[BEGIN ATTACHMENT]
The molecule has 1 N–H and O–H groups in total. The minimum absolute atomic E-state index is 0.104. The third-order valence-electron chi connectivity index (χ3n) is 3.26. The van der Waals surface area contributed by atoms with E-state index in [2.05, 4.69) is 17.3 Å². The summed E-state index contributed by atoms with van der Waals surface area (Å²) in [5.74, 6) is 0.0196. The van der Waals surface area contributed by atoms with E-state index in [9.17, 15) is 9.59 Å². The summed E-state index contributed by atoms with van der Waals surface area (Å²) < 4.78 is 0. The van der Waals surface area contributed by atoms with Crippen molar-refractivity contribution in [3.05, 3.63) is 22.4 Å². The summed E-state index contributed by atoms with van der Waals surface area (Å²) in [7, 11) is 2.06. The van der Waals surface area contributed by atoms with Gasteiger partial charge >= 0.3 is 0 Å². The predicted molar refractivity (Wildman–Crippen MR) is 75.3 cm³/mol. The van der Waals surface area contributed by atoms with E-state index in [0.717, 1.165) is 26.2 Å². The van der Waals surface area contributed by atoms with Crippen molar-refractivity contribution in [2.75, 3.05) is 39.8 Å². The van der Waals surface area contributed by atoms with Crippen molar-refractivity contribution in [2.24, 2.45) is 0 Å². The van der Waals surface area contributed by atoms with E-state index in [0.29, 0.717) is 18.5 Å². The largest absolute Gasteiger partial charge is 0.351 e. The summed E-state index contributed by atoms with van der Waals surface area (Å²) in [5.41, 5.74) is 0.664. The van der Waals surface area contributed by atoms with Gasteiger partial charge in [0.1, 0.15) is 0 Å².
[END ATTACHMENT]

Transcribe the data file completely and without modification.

The molecule has 1 N–H and O–H groups in total. The minimum absolute atomic E-state index is 0.104. The third-order valence-electron chi connectivity index (χ3n) is 3.26. The van der Waals surface area contributed by atoms with E-state index in [2.05, 4.69) is 17.3 Å². The summed E-state index contributed by atoms with van der Waals surface area (Å²) in [5.74, 6) is 0.0196. The van der Waals surface area contributed by atoms with E-state index in [9.17, 15) is 9.59 Å². The summed E-state index contributed by atoms with van der Waals surface area (Å²) < 4.78 is 0. The van der Waals surface area contributed by atoms with Crippen molar-refractivity contribution in [3.05, 3.63) is 22.4 Å². The summed E-state index contributed by atoms with van der Waals surface area (Å²) in [7, 11) is 2.06. The van der Waals surface area contributed by atoms with Gasteiger partial charge >= 0.3 is 0 Å². The predicted molar refractivity (Wildman–Crippen MR) is 75.3 cm³/mol. The van der Waals surface area contributed by atoms with E-state index in [0.717, 1.165) is 26.2 Å². The van der Waals surface area contributed by atoms with Crippen molar-refractivity contribution in [2.75, 3.05) is 39.8 Å². The van der Waals surface area contributed by atoms with Crippen molar-refractivity contribution in [2.24, 2.45) is 0 Å². The van der Waals surface area contributed by atoms with E-state index in [0.29, 0.717) is 18.5 Å². The largest absolute Gasteiger partial charge is 0.351 e. The summed E-state index contributed by atoms with van der Waals surface area (Å²) in [5.41, 5.74) is 0.664. The van der Waals surface area contributed by atoms with Gasteiger partial charge in [0.1, 0.15) is 0 Å².